I am having a problem with my little Nikki who is four yeard old I have been feeding her Fromm Grain Free Salmon Tutilini she has allergies to chicken She has been fine. Know about a month ago she started itching herself a lot and knawing at her paws. So I am changing to Fromm Grain Free Lamb. My vet said she is a very high anxiety dog which she is she is glued to my hip. and that it may ot be the food She put her on prozac. Does anyone have any suggestions.
Stop the Prozac, find a new vet and do an allergy panel testing on her. Also, anxiety is caused by something in her environment that does not make her feel secure. Only you can figure out what’s that cause in your home. More exercise and playtime is vital for a more balanced canine. Not drugs.
Mary Susan SMember
We have two bichons. One of them (now almost 12) has been diagnosed with allergies ever since she was two, and the baby of the family (now three) may be developing them. We want to feed them the same kibble in any case. The senior dog’s allergies got worse last year, and we started looking at a food component for the first time.
We have the joy and trouble of having a very particular veterinary allergist. She wanted originally to sell us a prescription diet, which “is not rated due to its intentional therapeutic design” here on the DFA. But the ingredient list speaks volumes: “Dried potato, venison meal, coconut oil, potato protein, hydrolyzed soy protein, natural flavors, vegetable oil, fish oil, ….” I dug my heels in. Luckily for me, they had added the hydrolyzed soy protein when my allergist’s back was turned. Supposedly, this doesn’t trigger allergies the way plain soy does, but I could claim principle. Really, I objected to feeding my dogs potatoes flavored with venison!
At that point, the doctor wanted us to cook for our dogs, which I also refused to do on the grounds that I don’t cook for us, either. However, if you are willing to do so, you will definitely know what your dog is getting. With otc kibbles, apparently, you don’t, not really. Even a high-quality company (one that actually makes their own kibble) probably makes different formulas on the same equipment, and might or might not clean thoroughly enough in-between runs. My allergist knows of a website that helps with balanced recipes for dogs, and if you like, I could find out what it is.
But we forged onward, valiantly. Our allergist likes Champion because they make their own kibble and in general maintain very high quality. So first I went for ACANA Lamb & Okanagan Apple Singles Formula. However, doc cited research at Cornell that a diet limited to lamb is linked to heart disease in dogs. Pork is a common allergen, too, so we first picked a rabbit-only kibble that did fine in terms of allergies but had our younger dog eating dirt. I wish Acana made Singles in the more unusual meats, like venison! But we then tried Acana Singles Pork and Butternut Squash, and fortunately, our dogs seem to be doing well enough on it. (Yes, on top of drugs — Atopica — for our senior dog.)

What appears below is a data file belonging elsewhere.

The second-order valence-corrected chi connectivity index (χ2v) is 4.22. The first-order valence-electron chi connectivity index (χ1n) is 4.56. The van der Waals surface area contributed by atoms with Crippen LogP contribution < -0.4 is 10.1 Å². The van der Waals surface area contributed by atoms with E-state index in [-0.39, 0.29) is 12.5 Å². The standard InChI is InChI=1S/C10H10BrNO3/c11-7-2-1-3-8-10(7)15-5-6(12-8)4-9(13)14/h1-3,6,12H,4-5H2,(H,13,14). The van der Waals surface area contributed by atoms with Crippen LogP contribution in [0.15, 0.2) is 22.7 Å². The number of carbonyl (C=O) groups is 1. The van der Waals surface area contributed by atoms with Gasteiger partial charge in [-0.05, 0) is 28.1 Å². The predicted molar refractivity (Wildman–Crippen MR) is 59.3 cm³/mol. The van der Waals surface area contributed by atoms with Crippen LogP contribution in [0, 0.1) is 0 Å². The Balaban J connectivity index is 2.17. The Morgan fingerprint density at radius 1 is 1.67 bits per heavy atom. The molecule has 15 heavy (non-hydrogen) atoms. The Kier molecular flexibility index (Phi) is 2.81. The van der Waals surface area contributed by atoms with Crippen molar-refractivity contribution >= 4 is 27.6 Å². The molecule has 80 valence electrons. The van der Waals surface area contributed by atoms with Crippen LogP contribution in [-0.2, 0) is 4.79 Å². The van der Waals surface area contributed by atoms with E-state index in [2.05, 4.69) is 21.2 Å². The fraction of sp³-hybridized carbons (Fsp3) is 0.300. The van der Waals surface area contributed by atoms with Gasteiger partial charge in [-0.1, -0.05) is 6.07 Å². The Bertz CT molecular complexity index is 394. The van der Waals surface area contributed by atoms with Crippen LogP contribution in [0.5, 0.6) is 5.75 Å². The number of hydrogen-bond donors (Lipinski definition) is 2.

It’s been rough, because our babies like their treats and kongs and such. The only “limited diet” canned food I’ve been able to find that my allergist didn’t promptly dismiss out of hand is Nature’s Variety Instinct Limited Ingredient Diet. (Although I have to confess, she really wants us to go with baby food. Sadly, the only single-protein baby food we could find was too runny to keep inside a kong.) At least rabbit or pork (and nothing else) treats have been findable on Chewy.com, although they’re expensive.
The key to what you’re doing is to know your kibble ingredient list, cross your fingers and hope that that is actually all that’s in the bag, and not buy anything else. No treats from the table (except for steamed or raw vegetables), that sort of thing. (Oddly, peanut butter was fine with a veterinary allergist!) Oh was there joy in this house when we got to the point of adding cheese back into the dogs’ diet!
Be especially careful with eggs, by the way, because it’s in just about all the quality foods (like the Fromm brand you’re talking about), and is apparently a very common allergen. We probably won’t ever try putting it back. You need to go at least two months with a given set of foods before adding anything, and then one at a time.
I hope this helps, especially the warning about an all-lamb diet. Unfortunately, I don’t have an actual citation for it.
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